It’s Not Punishment If It’s Regulatory

Via Doug Berman by way of Howard Bashman from the Atlanta Journal-Constitution (whew), the Georgia Supreme Court upheld sex offender registration for people convicted of non-sex related offenses in Rainer v. Georgia.

Writing for a 5-2 majority, Justice Harold Melton rejected arguments that the provision, as applied to Rainer, was cruel and unusual punishment. Sex offender registry laws, Melton wrote, “are regulatory, not punitive, in nature.” “Because the registration requirements themselves do not constitute punishment, it is of no consequence whether or not one has committed an offense that is ‘sexual’ in nature before being required to register,” Melton wrote….

No consequence?  It’s likely of a great deal of consequence to anyone who’s required to comply with the SORA requirements, not to mention be held out to the world, and more importantly his neighbors, as a sex offender when he isn’t.

Once again, legal fiction overtakes reality.  By calling sex offender registration regulatory rather than punitive, the court was able to sidestep the issue and pretend that something which is patently punitive is benignly regulatory.  It’s a miracle, like calling a forfeiture civil and thus removing all the rights that go along with criminal sanctions. 

This detail did not go unnoticed in the dissent:

Writing in dissent, Chief Justice Carol Hunstein said that although registration as a sex offender may not be considered punishment, “it is no mere administrative formality or minor inconvenience.” Hunstein added that an offender who commits a sex crime while kidnapping or falsely imprisoning a victim “would clearly be covered” by other provisions of the registry law.
Unfortunately, the Chief Justice obviously lacked the ability to sway the majority and, perhaps in an effort to avoid being seen as overly brazen, was somewhat underwhelming in her criticism.  To say it is “no mere administrative formality” hardly clarifies the impact of being placed on a list of the most hated people in this nation, forbidden from living in most places, largely incapable of obtaining lawful employment, tainted for years if not life as someone to be reviled.  No mere inconvenience indeed.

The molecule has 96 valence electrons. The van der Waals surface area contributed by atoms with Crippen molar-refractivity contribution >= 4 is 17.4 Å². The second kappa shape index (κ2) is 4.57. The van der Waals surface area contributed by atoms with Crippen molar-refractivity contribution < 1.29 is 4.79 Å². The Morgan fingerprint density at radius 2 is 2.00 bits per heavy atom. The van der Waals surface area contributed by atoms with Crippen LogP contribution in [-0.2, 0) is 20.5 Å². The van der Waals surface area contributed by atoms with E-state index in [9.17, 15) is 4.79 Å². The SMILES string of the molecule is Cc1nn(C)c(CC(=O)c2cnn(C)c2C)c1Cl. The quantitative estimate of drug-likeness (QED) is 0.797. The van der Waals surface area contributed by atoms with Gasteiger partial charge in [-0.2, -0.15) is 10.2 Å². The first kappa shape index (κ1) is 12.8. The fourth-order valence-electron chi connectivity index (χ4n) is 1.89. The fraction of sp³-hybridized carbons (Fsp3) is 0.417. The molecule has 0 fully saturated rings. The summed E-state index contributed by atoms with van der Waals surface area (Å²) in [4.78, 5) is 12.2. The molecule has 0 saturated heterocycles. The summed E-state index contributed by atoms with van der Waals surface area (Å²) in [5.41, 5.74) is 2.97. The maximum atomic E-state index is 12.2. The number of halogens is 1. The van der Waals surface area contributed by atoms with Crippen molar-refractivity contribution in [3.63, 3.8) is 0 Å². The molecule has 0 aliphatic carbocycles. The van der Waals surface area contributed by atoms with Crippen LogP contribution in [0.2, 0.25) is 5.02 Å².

The problem isn’t so much the legal analysis, as the willingness of courts to ignore the punitive aspect of legislation by defining down the obvious impact, or simply ignoring it altogether, and pigeon-holing laws to avoid acknowledging the punitive consequences.  Without regard to how one feels about real sex offenders, the point here is that the law swallows non-sex-offenders whole, reducing whatever rationale existed for its inception to a farce.  If they aren’t “really” sex offenders, than what justification is there for including them on a sex-offender registry?  Instead, the court considers the law from the far side, where it concludes that since inclusion in the registry is “merely regulatory,” it need not consider whether the rationale justifies the rubric.

Should this trend continue, and states come to realize that they can get plenty of mileage out of increasing the inclusion of people convicted of general crimes in sex offender registries, this could be the growth segment of political grandstanding for the future.  After all, so what if jaywalkers are included in the sex offender registry.  It’s only regulatory.